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Weymouth Timewalk PART IIII: Derelict Sets and Dormant Dummies

With new CD technology in the 1980s, Weymouth's Timewalk attraction had a huge amount of flexibility when it came to audio. Project Director Roger Dalton reveals that by using this technology, they could run Timewalk tours in multiple languages. “This was a great selling point at the time. We could run one tour in English, the next tour could be German and the next tour could be French, and they could all be going around the different scenes in their own home language.” Some language students would even go through with their own language, only to go round a second time with the language they were learning!

“There was a huge bank of CDs in the control room; the building manager was very good electronically and was able to understand it. There were breakdowns sometimes and we had to make sure every bulb was live, as the lighting was all in sequence. The smell machines would be topped up regularly, every week or month.”

Pictures by John Ward

This careful synchronisation of technology was important on sets like that of the Civil War, where two different scenes took place and involved audio, lighting and projected images.

1643: Civil War

Top: Designs by John Sunderland; Bottom: A picture by Senem Cakiroglu

We hear rioting outside the windows, through which flames can be seen. A Royalist soldier has broken into a family home and the daughter is heard crying.

Immediately after the Timewalk closed, I went on a hunt to find out where I could acquire a memento. Thankfully, Weymouth Museum was storing most of the figures in an old brewery space (some filling huge vats). The Collection Manager David Riches, who provided me with much of the material for this project, allowed me to purchase some of the figures. Due to their wonderful outfits and expressions, I chose to take the characters from this scene!

Marmaduke Dance the cat hides in a bucket; we don't see him much but his design is incredibly appealing.

Clockwise from left: A picture by Chris Tyas, a design by John Sunderland, a picture from the Weymouth Museum archive

“When will be the end to this unholy civil war?”

Although windows and doors are missing, and naturally the props and figures too, the walls of this set remain intact:

Picture by Liam Findlay

1600s: Portland Stone

The lights go down on the civil war scene. The mysterious music and bell toll plays each time the scene changes, and in this case, a spotlight appears over another cat in the same room.

“'Go and catch a birdie' says my darling master Christopher. 'Catch a birdie'! Perrywinkle Lydd, a London courtier pussycat belonging to the rightfully famous architect Sir Christopher Wren does not catch birdies!”

Left: John Sunderland's design of Perrywinkle; Bottom Right: A picture by Chris Tyas

Perrywinkle's creation

Perrywinkle explains how the locals on Portland are cutting stone which is to be shipped into London and used for rebuilding after the Great Fire. The two stonecutters look out of a window through which images are projected.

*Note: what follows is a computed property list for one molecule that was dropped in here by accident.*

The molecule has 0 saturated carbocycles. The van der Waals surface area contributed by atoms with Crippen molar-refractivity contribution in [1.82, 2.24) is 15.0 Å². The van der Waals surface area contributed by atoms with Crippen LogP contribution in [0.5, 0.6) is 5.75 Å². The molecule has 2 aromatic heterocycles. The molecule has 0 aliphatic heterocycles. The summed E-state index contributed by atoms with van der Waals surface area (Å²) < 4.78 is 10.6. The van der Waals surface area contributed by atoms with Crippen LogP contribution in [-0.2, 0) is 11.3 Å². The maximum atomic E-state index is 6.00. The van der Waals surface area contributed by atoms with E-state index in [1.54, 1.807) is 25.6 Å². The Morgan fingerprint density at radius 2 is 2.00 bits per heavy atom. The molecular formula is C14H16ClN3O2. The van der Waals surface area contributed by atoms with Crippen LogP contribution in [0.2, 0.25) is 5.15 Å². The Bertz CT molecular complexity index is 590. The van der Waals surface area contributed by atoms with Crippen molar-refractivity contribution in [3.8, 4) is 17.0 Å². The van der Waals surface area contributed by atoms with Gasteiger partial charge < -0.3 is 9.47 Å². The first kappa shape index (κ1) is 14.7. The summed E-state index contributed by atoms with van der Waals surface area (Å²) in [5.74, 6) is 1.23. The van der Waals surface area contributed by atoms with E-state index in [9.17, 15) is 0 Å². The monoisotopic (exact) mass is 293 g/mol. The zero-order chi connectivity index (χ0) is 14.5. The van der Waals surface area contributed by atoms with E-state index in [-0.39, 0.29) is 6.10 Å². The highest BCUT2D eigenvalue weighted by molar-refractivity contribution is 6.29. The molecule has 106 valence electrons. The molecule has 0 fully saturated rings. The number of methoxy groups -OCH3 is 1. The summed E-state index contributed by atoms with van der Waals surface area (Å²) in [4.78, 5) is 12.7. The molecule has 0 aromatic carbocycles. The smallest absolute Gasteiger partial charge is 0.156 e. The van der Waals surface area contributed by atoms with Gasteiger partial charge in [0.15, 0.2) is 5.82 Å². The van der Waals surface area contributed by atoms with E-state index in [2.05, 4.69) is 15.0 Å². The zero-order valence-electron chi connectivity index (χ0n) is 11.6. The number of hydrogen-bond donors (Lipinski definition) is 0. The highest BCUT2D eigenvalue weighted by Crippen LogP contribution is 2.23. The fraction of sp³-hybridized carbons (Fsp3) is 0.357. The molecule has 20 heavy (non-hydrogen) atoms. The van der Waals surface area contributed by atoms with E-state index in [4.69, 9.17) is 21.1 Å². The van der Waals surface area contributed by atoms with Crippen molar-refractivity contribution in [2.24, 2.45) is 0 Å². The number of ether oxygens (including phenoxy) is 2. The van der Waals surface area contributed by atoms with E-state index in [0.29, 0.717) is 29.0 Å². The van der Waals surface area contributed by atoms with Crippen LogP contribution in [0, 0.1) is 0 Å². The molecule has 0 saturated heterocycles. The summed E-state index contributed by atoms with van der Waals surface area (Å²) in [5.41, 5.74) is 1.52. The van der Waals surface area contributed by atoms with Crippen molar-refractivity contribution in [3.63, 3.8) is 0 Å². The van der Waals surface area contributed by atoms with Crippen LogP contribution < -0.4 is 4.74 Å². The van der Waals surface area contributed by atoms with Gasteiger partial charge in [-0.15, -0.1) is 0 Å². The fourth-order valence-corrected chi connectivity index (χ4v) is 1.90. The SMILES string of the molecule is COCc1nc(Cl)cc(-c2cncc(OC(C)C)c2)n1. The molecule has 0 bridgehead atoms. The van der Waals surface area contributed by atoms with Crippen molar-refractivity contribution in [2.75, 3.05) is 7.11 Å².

Top: A design by John Sunderland; Bottom: A picture by Senem Cakiroglu

The projection window has now been torn out, allowing access to two very small rooms behind, where projection and lighting technology would have been.

Picture by Liam Findlay

1805: King George III

Top: A design by John Sunderland; Bottom: A picture by Senem Cakiroglu

To the sound of elegant strings, visitors enter an immaculate set where King George III entertains guests in finely detailed outfits at his Gloucester Lodge by the sea. The ballroom is a striking contrast to the dim, odious scenes up to this point.

Clockwise from top: A design by John Sunderland, a picture by Stuart Morris, a picture by Senem Cakiroglu

“Don't they all look lovely? Just look at his Royal Highness there in the ruby velvets.”

The maid cat Mildred Tibbs, whose head and both arms move, explains how the King enjoys visiting Weymouth. A huge curtain then opens at the opposite end of the room and a library is revealed upon a stage. Here, the King prays as Mildred continues narrating.

A picture by Loz Hurley

When I recently looked around the Timewalk remains, I was surprised to see how the ballroom is still there, albeit resembling a long-abandoned, decrepit mansion.

My guide Roger Dalton showed me where the library stage had been removed and, looking through a space where the floor used to be, he pointed out just how far down the actual ground is. To allow easy access, some of the sets like the ballroom were built high above the ground within the cavernous brewery rooms.

Pictures by Liam Findlay

Due to their quality, Weymouth Museum kept some ballroom dancers which can now be found on display:

Picture by Liam Findlay

Before entering the ballroom, we passed a real stone bath which belonged to the King. The next room features King George in the sea with an authentic 'bathing machine'.

Top: A design by John Sunderland; Bottom: A picture by Senem Cakiroglu

There is still a sea in this part, but it's a sea of debris!

Picture by Liam Findlay

The final part of our journey takes us to the end, where we shall learn more about the 1999 updates, why the attraction closed and what happens next.

In case you missed any of the previous articles in this project, Part I, Part II and Part III can be found here!

Unless otherwise stated, imagery in this article is from the Weymouth Museum archive. All concept designs are also stored there.

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